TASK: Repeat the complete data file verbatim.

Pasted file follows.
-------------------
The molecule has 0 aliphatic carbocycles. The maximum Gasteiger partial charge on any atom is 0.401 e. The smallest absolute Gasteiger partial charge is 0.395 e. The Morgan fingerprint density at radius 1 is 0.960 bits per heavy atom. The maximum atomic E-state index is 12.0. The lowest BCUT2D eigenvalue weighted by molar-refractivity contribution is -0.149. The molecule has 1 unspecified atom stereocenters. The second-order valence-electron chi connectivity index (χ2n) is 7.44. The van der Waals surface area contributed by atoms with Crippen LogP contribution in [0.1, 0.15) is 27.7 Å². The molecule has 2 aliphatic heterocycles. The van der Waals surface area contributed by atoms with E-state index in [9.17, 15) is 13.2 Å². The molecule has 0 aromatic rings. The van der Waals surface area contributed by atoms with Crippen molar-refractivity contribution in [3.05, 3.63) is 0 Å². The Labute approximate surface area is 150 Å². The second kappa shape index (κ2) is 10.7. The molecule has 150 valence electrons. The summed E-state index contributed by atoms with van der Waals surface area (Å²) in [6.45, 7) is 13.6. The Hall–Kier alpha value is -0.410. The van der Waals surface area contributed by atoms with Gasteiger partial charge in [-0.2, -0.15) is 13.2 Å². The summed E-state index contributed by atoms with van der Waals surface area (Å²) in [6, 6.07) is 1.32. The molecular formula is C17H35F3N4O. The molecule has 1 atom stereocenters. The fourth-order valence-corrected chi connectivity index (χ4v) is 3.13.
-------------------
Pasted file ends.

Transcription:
The molecule has 0 aliphatic carbocycles. The maximum Gasteiger partial charge on any atom is 0.401 e. The smallest absolute Gasteiger partial charge is 0.395 e. The Morgan fingerprint density at radius 1 is 0.960 bits per heavy atom. The maximum atomic E-state index is 12.0. The lowest BCUT2D eigenvalue weighted by molar-refractivity contribution is -0.149. The molecule has 1 unspecified atom stereocenters. The second-order valence-electron chi connectivity index (χ2n) is 7.44. The van der Waals surface area contributed by atoms with Crippen LogP contribution in [0.1, 0.15) is 27.7 Å². The molecule has 2 aliphatic heterocycles. The van der Waals surface area contributed by atoms with E-state index in [9.17, 15) is 13.2 Å². The molecule has 0 aromatic rings. The van der Waals surface area contributed by atoms with Crippen molar-refractivity contribution in [3.05, 3.63) is 0 Å². The Labute approximate surface area is 150 Å². The second kappa shape index (κ2) is 10.7. The molecule has 150 valence electrons. The summed E-state index contributed by atoms with van der Waals surface area (Å²) in [6.45, 7) is 13.6. The Hall–Kier alpha value is -0.410. The van der Waals surface area contributed by atoms with Gasteiger partial charge in [-0.2, -0.15) is 13.2 Å². The summed E-state index contributed by atoms with van der Waals surface area (Å²) in [6, 6.07) is 1.32. The molecular formula is C17H35F3N4O. The molecule has 1 atom stereocenters. The fourth-order valence-corrected chi connectivity index (χ4v) is 3.13.